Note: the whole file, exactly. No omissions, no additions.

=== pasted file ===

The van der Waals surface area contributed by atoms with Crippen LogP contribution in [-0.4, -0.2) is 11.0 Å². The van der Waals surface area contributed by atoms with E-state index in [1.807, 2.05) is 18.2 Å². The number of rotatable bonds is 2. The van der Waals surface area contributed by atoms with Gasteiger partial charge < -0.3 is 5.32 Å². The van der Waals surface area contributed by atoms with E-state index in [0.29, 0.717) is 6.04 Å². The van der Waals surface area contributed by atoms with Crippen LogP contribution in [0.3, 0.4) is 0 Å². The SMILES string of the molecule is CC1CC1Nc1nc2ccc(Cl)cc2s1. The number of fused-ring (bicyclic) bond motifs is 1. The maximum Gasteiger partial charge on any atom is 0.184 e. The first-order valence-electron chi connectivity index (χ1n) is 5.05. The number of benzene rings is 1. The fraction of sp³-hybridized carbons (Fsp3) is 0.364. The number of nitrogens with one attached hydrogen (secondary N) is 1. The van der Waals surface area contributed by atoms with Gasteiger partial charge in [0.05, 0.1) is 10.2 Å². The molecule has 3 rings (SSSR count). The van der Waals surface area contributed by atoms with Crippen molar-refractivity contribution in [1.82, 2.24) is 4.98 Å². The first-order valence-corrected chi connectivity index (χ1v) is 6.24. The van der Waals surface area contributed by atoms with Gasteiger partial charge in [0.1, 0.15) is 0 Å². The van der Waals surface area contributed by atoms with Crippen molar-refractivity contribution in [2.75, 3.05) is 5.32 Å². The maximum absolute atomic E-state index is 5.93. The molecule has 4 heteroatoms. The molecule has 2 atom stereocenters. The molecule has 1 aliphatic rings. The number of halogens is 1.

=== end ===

The van der Waals surface area contributed by atoms with Crippen LogP contribution in [-0.4, -0.2) is 11.0 Å². The van der Waals surface area contributed by atoms with E-state index in [1.807, 2.05) is 18.2 Å². The number of rotatable bonds is 2. The van der Waals surface area contributed by atoms with Gasteiger partial charge < -0.3 is 5.32 Å². The van der Waals surface area contributed by atoms with E-state index in [0.29, 0.717) is 6.04 Å². The van der Waals surface area contributed by atoms with Crippen LogP contribution in [0.3, 0.4) is 0 Å². The SMILES string of the molecule is CC1CC1Nc1nc2ccc(Cl)cc2s1. The number of fused-ring (bicyclic) bond motifs is 1. The maximum Gasteiger partial charge on any atom is 0.184 e. The first-order valence-electron chi connectivity index (χ1n) is 5.05. The number of benzene rings is 1. The fraction of sp³-hybridized carbons (Fsp3) is 0.364. The number of nitrogens with one attached hydrogen (secondary N) is 1. The van der Waals surface area contributed by atoms with Gasteiger partial charge in [0.05, 0.1) is 10.2 Å². The molecule has 3 rings (SSSR count). The van der Waals surface area contributed by atoms with Crippen molar-refractivity contribution in [1.82, 2.24) is 4.98 Å². The first-order valence-corrected chi connectivity index (χ1v) is 6.24. The van der Waals surface area contributed by atoms with Gasteiger partial charge in [0.1, 0.15) is 0 Å². The van der Waals surface area contributed by atoms with Crippen molar-refractivity contribution in [2.75, 3.05) is 5.32 Å². The maximum absolute atomic E-state index is 5.93. The molecule has 4 heteroatoms. The molecule has 2 atom stereocenters. The molecule has 1 aliphatic rings. The number of halogens is 1.